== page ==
Political Crisis in Nepal- Maoists Monopoly, King Breaks Silence || Latest in NepalNews
“We are not reviving parallel government structures. These are baseless allegations,” Maoist spokesman and communications minister Krishna Bahadur Mahara told AFP.
“We are expanding our United Revolutionary People’s Council (URPC) to prepare for the holding of the upcoming constituent assembly elections,” said Mahara, referring to crucial polls planned for April that will decide Nepal’s political future.
The Nepali Congress, the country’s largest party which is headed by the prime minister, said it was “deeply concerned” at the planned expansion of the local Maoist councils.
“The one-sided decision by the Maoists to revive the URPC violates the comprehensive peace agreement and other deals reached with the government,” the Nepali Congress said in a statement.
The king reportedly said the decision to abolish the monarchy “doesn’t reflect the majority view of the people”. “This isn’t democracy,” he was quoted as saying. “Some leaders have tried to take action that’s against cultural, social and traditional values. “A majority of the people find great meaning in the institution of the monarchy.
The Maoists have been accused of reneging on their promises But the king was also reported by the Japanese newspaper as conceding that the Nepalese people do have the right to choose the fate of monarchy. “The Nepali people themselves should speak out on where the nation is heading, on the direction it is taking and on why it is becoming chaotic,” he said. A parliamentary vote in December determined that the country will be declared a republic in April, formally ending nearly 250 years of dynastic rule.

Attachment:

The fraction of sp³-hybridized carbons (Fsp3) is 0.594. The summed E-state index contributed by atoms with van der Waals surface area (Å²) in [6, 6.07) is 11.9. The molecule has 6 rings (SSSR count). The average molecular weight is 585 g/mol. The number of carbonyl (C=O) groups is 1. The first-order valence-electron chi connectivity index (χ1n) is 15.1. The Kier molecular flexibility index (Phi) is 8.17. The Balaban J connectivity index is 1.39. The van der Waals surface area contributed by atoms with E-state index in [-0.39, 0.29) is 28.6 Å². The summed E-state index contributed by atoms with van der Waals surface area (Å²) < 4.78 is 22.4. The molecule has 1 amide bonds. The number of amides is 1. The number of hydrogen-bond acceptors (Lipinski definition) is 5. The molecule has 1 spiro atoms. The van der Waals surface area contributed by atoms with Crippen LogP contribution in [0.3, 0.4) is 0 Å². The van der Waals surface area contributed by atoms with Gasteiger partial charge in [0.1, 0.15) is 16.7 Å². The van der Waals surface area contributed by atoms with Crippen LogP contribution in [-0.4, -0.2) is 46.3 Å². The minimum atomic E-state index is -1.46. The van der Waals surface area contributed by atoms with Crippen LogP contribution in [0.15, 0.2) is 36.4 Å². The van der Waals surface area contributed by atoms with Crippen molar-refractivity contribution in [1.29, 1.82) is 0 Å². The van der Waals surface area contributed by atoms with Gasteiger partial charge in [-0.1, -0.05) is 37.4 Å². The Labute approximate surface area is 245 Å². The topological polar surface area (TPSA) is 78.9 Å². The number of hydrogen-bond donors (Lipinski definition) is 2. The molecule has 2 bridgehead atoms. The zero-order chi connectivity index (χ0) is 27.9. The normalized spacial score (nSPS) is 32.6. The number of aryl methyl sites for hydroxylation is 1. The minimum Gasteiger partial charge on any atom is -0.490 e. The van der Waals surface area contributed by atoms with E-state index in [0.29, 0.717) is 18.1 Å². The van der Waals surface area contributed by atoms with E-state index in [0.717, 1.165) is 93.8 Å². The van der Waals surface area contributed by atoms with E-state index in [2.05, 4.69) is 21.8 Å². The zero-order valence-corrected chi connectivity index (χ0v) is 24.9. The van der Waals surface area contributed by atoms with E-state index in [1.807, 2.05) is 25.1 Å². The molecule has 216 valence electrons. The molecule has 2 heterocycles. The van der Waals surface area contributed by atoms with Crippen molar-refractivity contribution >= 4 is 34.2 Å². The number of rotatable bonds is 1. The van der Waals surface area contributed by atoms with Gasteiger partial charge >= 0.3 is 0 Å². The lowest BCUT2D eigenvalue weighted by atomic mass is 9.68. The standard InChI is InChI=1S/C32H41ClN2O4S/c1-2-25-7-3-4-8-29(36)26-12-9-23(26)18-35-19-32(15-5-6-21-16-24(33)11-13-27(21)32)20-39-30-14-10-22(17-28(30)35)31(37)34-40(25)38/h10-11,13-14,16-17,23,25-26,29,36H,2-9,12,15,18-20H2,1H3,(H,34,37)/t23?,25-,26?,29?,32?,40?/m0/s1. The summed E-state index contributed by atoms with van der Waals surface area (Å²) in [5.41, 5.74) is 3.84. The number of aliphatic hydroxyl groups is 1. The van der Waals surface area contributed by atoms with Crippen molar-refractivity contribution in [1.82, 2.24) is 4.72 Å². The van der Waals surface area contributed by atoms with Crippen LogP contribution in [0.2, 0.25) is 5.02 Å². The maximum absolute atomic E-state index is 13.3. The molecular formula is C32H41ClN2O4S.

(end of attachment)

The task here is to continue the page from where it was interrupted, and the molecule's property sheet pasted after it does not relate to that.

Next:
Nepal police raid Maoist offices
Police in Nepal’s capital staged raids overnight on the headquarters and four branch offices of the controversial youth wing of the country’s former rebel Maoists, officials said Thursday.
Senior police official Sarbendra Khanal told AFP that the group was suspected of “holding people illegally and having weapons in their offices,” in violation of the Himalayan nation’s 2006 peace deal.
“We did not make any arrests, nor find any weapons,” said Khanal, adding that the police deployed more than 300 officers to raid the Young Communist League (YCL) headquarters and four Kathmandu branch offices.
Since its formation after a 2006 peace deal between the former rebel Maoists and the government, the YCL has been accused of abductions, assault and extortion.
A YCL leader warned police against future action. “We are being as patient as we can but we won’t put up with this kind of police activity,” said Sagar, a Maoist youth leader in Kathmandu who only uses one name. “This kind of action is very harmful for the peace process.”
Small groups of YCL activists protested Wednesday night, burning tyres and chanting slogans against the police, Sagar said.
The Maoists — hardened guerrillas who controlled large swathes of Nepal’s countryside — have been given positions in an interim government, and their army has been contained in United Nation’s monitored camps. The YCL claims to have 900,000 members nationwide.